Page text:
William & Mary Law Review


Wayne A. Logan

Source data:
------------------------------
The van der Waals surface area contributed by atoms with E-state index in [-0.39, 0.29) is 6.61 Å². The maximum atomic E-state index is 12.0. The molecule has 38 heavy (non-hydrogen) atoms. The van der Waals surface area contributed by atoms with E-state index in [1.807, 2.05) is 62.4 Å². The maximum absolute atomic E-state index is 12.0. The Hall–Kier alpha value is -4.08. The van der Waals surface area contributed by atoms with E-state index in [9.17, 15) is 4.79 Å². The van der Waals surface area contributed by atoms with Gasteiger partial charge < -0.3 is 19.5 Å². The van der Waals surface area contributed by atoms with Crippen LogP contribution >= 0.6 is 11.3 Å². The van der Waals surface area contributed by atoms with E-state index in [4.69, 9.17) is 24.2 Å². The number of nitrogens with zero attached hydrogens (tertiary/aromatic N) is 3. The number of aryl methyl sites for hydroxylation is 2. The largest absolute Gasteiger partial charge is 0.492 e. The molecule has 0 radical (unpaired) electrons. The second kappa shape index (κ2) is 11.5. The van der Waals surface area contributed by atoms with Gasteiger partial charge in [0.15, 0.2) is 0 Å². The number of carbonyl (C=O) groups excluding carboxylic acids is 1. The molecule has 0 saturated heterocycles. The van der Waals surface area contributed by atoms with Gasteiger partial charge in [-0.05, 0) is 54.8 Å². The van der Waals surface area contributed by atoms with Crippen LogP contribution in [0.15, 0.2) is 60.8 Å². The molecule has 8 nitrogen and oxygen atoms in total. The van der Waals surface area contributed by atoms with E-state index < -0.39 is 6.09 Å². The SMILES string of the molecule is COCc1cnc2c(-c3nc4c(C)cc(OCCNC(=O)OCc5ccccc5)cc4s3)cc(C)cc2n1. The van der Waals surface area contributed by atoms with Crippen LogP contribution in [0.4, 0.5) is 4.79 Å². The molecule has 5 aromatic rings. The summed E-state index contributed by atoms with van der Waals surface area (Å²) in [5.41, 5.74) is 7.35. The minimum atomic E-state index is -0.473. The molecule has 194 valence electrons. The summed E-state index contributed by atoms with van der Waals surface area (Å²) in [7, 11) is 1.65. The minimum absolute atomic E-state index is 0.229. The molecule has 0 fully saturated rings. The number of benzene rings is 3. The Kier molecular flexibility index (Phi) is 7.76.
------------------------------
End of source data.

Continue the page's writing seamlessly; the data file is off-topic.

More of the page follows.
Americans have long been bound by a shared sense of constitutional commonality, and the Supreme Court has repeatedly condemned the notion that federal constitutional rights should be allowed to depend on distinct state and local legal norms. In reality, however, federal rights do indeed vary, and they do so as a result of their contingent relationship to the diversity of state and local laws on which they rely. Focusing on criminal procedure rights in particular, this Article examines the benefits and detriments of constitutional contingency, and casts in new light many enduring understandings of American constitutionalism, including the effects of incorporation doctrine and the nation's mythic sense of shared constitutional commitment.